These activities flowed almost naturally into others. I systematically reached out to local and national journalists offering my historical counsel. Many ignored my emails; one responded that “research would interfere with my objectivity”. But others welcomed my contribution, and some have become friends. And as my “guest essays” and letters gained a wider audience, reporters and public radio stations began to contact me. 

National radio interviews and, especially, public forums are especially fulfilling after almost 50 years in classrooms. Although today’s audiences are virtual, it is stimulating to speak to largely self-selected and actively interested people, who typically respond with excellent questions and comments. Happily, there is nothing resembling RateMyProfessors, either! 

I also expanded my outreach to elected officials at the local, state and national levels, and to not-for-profit advocacy groups, especially those involved in education, city government, state issues and proposed legislation. Again, some ignored me, whereas others spoke with me, either in person or by telephone. The government officials educated me about their institutions’ operations while I provided background and alternative perspectives on major issues. The exchanges were typically rich and mutually rewarding. 

I increasingly recognised that I was refining the knowledge and skills that I had acquired and practised over my academic career, and I began to feel a discernible impact on opinion and policy. At the same time, I am well aware of the limits of my work.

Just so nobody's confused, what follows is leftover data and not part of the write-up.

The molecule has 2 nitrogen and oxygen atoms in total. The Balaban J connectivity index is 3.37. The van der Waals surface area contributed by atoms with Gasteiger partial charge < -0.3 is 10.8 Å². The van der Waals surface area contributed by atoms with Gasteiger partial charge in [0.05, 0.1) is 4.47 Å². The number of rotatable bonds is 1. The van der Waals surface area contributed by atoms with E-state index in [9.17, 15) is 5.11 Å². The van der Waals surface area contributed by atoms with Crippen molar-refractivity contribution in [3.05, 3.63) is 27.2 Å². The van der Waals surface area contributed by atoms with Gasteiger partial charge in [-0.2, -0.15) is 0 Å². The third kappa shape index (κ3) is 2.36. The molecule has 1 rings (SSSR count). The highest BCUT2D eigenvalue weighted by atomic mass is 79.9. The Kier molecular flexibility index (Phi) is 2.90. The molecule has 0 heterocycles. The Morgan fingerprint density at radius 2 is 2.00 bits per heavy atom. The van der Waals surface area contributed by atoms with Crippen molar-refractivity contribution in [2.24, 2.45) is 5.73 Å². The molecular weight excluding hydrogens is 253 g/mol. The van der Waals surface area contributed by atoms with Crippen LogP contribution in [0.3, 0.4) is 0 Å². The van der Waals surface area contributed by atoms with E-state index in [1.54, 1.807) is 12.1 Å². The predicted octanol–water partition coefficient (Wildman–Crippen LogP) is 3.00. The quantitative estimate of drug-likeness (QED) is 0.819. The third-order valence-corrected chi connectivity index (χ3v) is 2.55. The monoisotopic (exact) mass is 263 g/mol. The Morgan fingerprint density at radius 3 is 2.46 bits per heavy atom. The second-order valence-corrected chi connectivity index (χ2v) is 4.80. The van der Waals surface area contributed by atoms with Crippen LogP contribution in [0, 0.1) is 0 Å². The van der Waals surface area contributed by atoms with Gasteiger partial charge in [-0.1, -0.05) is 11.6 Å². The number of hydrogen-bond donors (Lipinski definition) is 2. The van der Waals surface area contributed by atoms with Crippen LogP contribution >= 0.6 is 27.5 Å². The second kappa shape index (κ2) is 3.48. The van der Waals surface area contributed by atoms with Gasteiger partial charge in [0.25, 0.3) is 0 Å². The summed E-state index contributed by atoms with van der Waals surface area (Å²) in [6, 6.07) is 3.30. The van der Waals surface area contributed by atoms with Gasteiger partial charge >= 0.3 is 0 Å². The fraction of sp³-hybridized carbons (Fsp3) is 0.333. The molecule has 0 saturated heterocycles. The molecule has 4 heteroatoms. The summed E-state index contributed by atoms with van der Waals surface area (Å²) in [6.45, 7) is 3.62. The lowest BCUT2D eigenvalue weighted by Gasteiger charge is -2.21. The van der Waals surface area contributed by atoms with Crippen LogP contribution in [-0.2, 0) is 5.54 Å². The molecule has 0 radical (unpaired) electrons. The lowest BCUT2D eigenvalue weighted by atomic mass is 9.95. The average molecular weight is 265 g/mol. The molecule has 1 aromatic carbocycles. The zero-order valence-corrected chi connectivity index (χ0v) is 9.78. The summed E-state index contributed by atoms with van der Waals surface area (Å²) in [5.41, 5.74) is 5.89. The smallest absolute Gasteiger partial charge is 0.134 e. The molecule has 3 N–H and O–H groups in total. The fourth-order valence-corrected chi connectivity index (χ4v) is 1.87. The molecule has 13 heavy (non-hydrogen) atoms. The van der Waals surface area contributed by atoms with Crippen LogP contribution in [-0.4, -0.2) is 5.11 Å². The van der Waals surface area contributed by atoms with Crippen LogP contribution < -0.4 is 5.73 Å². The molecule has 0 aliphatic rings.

Some right-wing voices – and perhaps some more moderate ones – will question my right as a retired professor to speak out on political issues, even though I am drawing on my professional expertise. Some will label me “partisan”, even though I am not engaged as a representative of any party. Others will allege that I am violating the “terms” of “objectivity” and “traditional” professional standards, even though trained and experienced scholars have always combined professionalism and objectivity with responsible activism. I will not be swayed by any of them. And I would point out to them the right-wing scholars still affiliated with universities who do violate established standards for objectivity. The right-wing complaint is uninformed and contradictory at best, and hypocritical at worst. 

Going public is definitely an ongoing learning experience. So far, however, it has been a very satisfying retirement “career”. It offers the rewards of scholarly life without the constraints and contradictions of the university or narrowly defined professionalism. I recommend it more widely. The urgent challenges of our times demand it.

Harvey J. Graff is professor emeritus of English and history at Ohio State University, where he was the first Ohio eminent scholar in literacy studies and founding director of literacy studies. He is the author of many books on social history.